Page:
The Literacy Research Discussion Group is delighted to announce their external guest speaker: Prof Rodney Jones. Rodney is Professor of Sociolinguistics and Head of Department at the University of Reading. Details of his talk are below:
‘Have you swiped your Nectar card?’: Pretextuality and practices of surveillance
Pretextuality is a key concept in discourse analysis, through it perhaps has not received the degree of analytical attention that it deserves. It is usually defined as the set of expectations we bring to texts and the situations of which texts are part that help us to understand the purpose of the text and the goals of its author. As Widdowson (2004) argues, ‘All texts are designed to be understood pre-textually…it is the pretextual purpose that we bring to texts that controls how we engage with them and regulate the focus of our attention.’ Whereas Widdowson’s focus is on pretextuality as an interpretive tool, Maryns and Blommaert ( 2002:14) view it more from the perspective of discourse production. For them, pretexts constitute ‘conditions of sayability’: the ‘socially preconditioned meaning assessments, textuality resources and entextualisation potential’ that that allow certain people to say certain things in certain situations. In their analysis of migration stories told by asylum seekers, for example, they show how pretextuality functions to deny discursive resources to particular kinds of people. For ‘social engineers’ (Hagnagy, 2011) and ‘con-men’ involved in things like identity theft, pretextualtiy has a rather different meaning: ‘Pretexting’ is the practice of creating an invented scenario (a pretext) to engage a targeted victim in revealing sensitive information about themselves. While Maryns and Blommaert’s concern with pretextuality focuses on the way it can deny speech to certain individuals, social engineers are more interested in the way it functions to compel speech.
This paper will consider pretexuality in the the context of digital surveillance of the kind regularly engaged in by internet companies (like Facebook and Google), software developers, and retail firms in order to gather consumer data. The question I will be asking is: what are the discursive strategies such entities use to compel users to engage in ‘discourse producing activities’ that result in ‘capta’ (‘captured’ data about users identities, their mundane activities, and their preferences and predilections). The analysis focuses on three ‘case studies’ of ‘pretexting”: 1) online quizzes (such as ‘What Shakespearean character are you?’) of the type often encountered on Facebook; 2) mobile apps which gather information from your smartphone (including your location, your contact list, and your communication with others); and 3) retail loyalty cards such as the ‘Nectar card’ which promise benefits to shoppers who are willing to reveal details about their purchasing behaviour. The analysis will combine all three of the definitions of pretextuality discussed above: Pretextuality as a matter of communicative conventions (or ‘frames), as a function of social power and regimes in inclusion and exclusion, and as an a social practice, an interactional accomplishment dependent on the form and structure of different kinds of ‘conversations’. Understanding pretextuality in the context of digital surveillance, it will argue, requires not just an analysis of of texts and the social contexts in which they occur, but also of the moment by moment unfolding of the social interactions (involving both humans and algorithms) in which texts and contextualization cues are deployed and relationships of power and inequality are constructed.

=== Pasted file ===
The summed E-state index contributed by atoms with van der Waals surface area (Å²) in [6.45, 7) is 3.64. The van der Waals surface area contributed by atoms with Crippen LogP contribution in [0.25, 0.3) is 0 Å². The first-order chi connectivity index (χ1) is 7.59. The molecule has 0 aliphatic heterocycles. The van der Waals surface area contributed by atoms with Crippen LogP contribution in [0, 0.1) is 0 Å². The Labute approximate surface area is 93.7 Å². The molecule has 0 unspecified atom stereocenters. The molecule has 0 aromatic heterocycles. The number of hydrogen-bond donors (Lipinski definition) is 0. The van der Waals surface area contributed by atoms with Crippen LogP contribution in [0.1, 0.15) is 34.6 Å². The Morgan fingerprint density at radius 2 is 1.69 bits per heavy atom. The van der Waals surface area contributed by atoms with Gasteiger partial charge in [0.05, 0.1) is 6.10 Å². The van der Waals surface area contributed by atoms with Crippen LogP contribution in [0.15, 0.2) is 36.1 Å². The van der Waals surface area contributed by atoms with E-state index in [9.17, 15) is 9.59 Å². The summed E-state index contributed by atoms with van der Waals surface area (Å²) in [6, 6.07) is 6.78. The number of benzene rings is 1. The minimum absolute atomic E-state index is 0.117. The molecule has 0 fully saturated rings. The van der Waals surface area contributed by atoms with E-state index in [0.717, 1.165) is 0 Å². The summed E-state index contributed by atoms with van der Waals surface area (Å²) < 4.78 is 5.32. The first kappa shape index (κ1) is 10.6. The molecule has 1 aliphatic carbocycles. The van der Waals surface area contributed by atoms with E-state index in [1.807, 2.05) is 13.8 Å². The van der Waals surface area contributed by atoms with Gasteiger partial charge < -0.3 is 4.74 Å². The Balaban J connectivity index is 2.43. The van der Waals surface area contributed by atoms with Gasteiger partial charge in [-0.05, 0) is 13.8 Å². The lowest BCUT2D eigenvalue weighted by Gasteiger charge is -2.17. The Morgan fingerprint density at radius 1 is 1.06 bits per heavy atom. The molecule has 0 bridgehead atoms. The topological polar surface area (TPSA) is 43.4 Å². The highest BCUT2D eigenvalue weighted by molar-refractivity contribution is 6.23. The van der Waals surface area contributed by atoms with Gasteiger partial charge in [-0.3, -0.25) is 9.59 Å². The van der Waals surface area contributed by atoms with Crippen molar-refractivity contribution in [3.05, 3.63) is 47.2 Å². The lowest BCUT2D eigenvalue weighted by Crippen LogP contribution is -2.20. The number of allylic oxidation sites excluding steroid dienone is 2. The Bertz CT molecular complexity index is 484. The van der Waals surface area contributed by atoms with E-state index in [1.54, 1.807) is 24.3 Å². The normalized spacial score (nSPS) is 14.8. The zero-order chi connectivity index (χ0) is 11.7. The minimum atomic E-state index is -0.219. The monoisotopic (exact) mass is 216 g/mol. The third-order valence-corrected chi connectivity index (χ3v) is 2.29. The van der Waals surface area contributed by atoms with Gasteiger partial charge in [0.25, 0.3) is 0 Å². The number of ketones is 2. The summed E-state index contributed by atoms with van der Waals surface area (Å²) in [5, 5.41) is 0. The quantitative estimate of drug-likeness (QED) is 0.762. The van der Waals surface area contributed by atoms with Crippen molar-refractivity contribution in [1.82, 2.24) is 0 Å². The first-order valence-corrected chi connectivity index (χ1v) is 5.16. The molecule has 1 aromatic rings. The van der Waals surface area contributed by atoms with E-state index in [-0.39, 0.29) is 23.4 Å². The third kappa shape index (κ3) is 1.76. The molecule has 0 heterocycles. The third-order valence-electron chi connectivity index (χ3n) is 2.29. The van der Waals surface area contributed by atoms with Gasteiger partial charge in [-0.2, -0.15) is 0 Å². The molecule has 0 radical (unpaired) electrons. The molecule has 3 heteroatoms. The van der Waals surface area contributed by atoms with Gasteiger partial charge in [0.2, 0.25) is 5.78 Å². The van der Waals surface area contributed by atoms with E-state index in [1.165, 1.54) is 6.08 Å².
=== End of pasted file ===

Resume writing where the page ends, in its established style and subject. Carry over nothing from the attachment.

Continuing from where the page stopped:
Hadnagy, C. (2011). Social Engineering: The Art of Human Hacking. Indianapolis, IN: Wiley.
Maryns, K. and Blommaert, J. (2002) Pretextuality and pretextual gaps: On de/refining linguistic inequality, Pragmatics 12 (1)
Widdowson, H. G. (2004). Text, Context, Pretext: Critical Issues in Discourse Analysis. Malden, MA: Blackwell.
Rodney’s main areas of interest are discourse analysis, interactional sociolinguistics, and language and digital media. He is particularly interested in how digital media affect the way people conduct social interactions and manage social identities. For the past two decades he has been involved with the late Professor Ron Scollon and other colleagues in developing an approach to discourse called mediated discourse analysis, the principles of which are laid out in his 2005 book with Sigrid Norris Discourse in Action: Introducing mediated discourse analysis. He has applied this approach to a range of contexts including health and risk communication, classroom discourse, professional communication, computer mediated communication, and language and creativity. Rodney has authored/edited twelve books and over fifty journal articles and book chapters.
Before joining the University of Reading, Rodney worked in the Department of English at City University of Hong Kong, where he acted as Head of Department from 2012 to 2014. While in Hong Kong he conducted a number of large scale funded research projects having to do with the digital literacies of secondary school students, HIV prevention and education, food labelling, collaborative writing in the creative industries, and laypeople’s communication of scientific and medical information. He is interested in supervising projects on language and (new) media), mediated discourse analysis/nexus analysis, language and gender/sexuality, language and creativity, and health and risk communication.
TIME & PLACE
W13, 1600-1800, Mon 25th Jan, Bownland North Seminar Room 10